Some of The World’s Most Deadly and Remote Critters

Look­ing for an adven­ture in the great wide some­where? Know what to do if you run into a bear? A moose? If you’ve not giv­en much thought to ani­mal encoun­ters beyond the usu­al sus­pects, you might want to read on. Turns out we share our wide open spaces with an array of pret­ty dead­ly crit­ters. Here’s how to make sure you’ll walk away with only pho­tos and good memories.

©istockphoto/bmvdwestBoom­slang
The King Cobra may rule the forests of India and South­east Asia, but the Boom­slang of Sub-Saha­ran Africa is by far the more attrac­tive species. These ven­omous snakes can reach lengths of up to around five feet, with every inch of its scales mes­mer­iz­ing in their col­oration; often a bright green with black or some­times blue pat­tern­ing, all the bet­ter to blend in with their arbo­re­al homes. Although these snakes fright­en eas­i­ly, their ven­om can be fatal to humans with­out treat­ment, so don’t try to harass or han­dle them.

http://media.eol.org/content/2015/01/05/13/38845_orig.jpgHood­ed Pitohui
This bird, a com­mon native of New Guinea, is renowned for its strik­ing black and orange plumage. Don’t let the feath­ers fool you, though. They’re cov­ered in batra­chotox­in (BTX), a dead­ly poi­son that stops all elec­tri­cal impuls­es in the ner­vous sys­tem (it’s the same stuff pro­duced by the infa­mous gold­en poi­son frogs in Colom­bia). Touch­ing this fine feath­ered crea­ture won’t kill you, although lick­ing one is def­i­nite­ly a bad idea.

©istockphoto/SubaqueosshutterbugBlue-Ringed Octo­pus
This teen­sy cephalo­pod might not have the infamy of its krak­en cousins, but a sin­gle, often pain­less bite makes up for its lack of bulk with a vengeance. Though able to fit in the palm of your hand, the blue-ringed octo­pus car­ries enough ven­om to kill twen­ty-six grown humans. The beau­ti­ful sap­phire blue rings for which it is named are a warn­ing that only the care­less fail to heed. If your vis­it to the Pacif­ic and Indi­an Oceans includes tide pools and coral reefs, keep your eyes open for this tiny, dead­ly denizen.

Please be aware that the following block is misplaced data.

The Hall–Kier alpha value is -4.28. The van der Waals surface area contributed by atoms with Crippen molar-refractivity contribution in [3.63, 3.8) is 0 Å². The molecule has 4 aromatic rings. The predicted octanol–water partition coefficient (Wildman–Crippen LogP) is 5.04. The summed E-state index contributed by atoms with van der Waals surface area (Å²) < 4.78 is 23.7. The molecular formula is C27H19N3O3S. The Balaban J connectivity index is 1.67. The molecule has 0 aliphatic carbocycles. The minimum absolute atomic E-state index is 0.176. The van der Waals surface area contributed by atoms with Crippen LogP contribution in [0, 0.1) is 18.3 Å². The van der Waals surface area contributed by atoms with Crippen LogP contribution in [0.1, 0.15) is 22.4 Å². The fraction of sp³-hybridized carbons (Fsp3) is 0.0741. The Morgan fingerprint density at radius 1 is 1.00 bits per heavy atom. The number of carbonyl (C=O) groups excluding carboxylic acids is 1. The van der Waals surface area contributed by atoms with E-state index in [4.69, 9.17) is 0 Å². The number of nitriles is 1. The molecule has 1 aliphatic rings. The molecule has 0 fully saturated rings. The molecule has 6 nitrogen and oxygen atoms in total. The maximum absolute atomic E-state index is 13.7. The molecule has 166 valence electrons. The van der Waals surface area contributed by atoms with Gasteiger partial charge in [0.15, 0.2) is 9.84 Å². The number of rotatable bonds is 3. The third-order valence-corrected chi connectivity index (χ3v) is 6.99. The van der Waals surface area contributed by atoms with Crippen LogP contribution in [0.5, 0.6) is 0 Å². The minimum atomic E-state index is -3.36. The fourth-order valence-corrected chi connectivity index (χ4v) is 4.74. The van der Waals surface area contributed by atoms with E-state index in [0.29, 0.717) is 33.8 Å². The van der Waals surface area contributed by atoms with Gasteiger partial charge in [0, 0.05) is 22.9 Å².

©istockphoto/ysGettyISCas­sowary
Because ostrich­es aren’t col­or­ful enough, Aus­tralia and New Guinea offer the cas­sowary, a beau­ti­ful flight­less bird with glossy black feath­ers along its body and an elec­tric blue head and neck. Though typ­i­cal­ly a shy bird who prefers the seclu­sion of its rain­for­est home, a pro­voked cas­sowary may charge and slash at its per­ceived offend­er with the five-inch claw on either foot. Provo­ca­tion in this case typ­i­cal­ly refers to a bird who has lost its fear of humans and expects food; in a study of a year of attacks, over three-quar­ters involved habit­u­at­ed birds who may have expect­ed or tried to snatch peo­ple food. Don’t feed the birds, kids.

©istockphoto/GreyCarnationSlow Loris
“Cute” is prob­a­bly a bet­ter descrip­tor for these tiny pri­mates from South­east Asia, but that only increas­es the rel­a­tive dan­ger of the slow loris. As a defen­sive mech­a­nism against pre­da­tion, the slow loris employs a tox­ic bite: a gland along its arms pro­duces a poi­so­nous secre­tion, which is acti­vat­ed by the loris’ sali­va. This same tox­ic com­bi­na­tion may also be spread along its fur dur­ing groom­ing. If you catch a glimpse of these guys in the wild, don’t pan­ic! Don’t touch them, don’t pick them up, don’t hand them tiny umbrel­las or try to tick­le them, and you should find it easy to avoid being bitten.

https://upload.wikimedia.org/wikipedia/commons/e/e3/Lonomia-obliqua-citsc-1.jpgAssas­sin Caterpillar
The name says it all, real­ly. The lar­val stage of the Giant Silk­worm Moth might look as fes­tive as a Christ­mas tree, but all of those bris­tles are deliv­ery sys­tems for a very potent ven­om. And while a sin­gle bris­tle isn’t a threat to a human, the prob­lem with these cater­pil­lars is that they’re often very suc­cess­ful­ly cam­ou­flaged away in their tree homes in Brazil. Com­bine their cam­ou­flage with their ten­den­cy to clus­ter in num­bers, and you’re unlike­ly to ever come into con­tact with a sin­gle bris­tle. The answer is to stay aware of your surroundings—oh, and check your shoes before you put them on.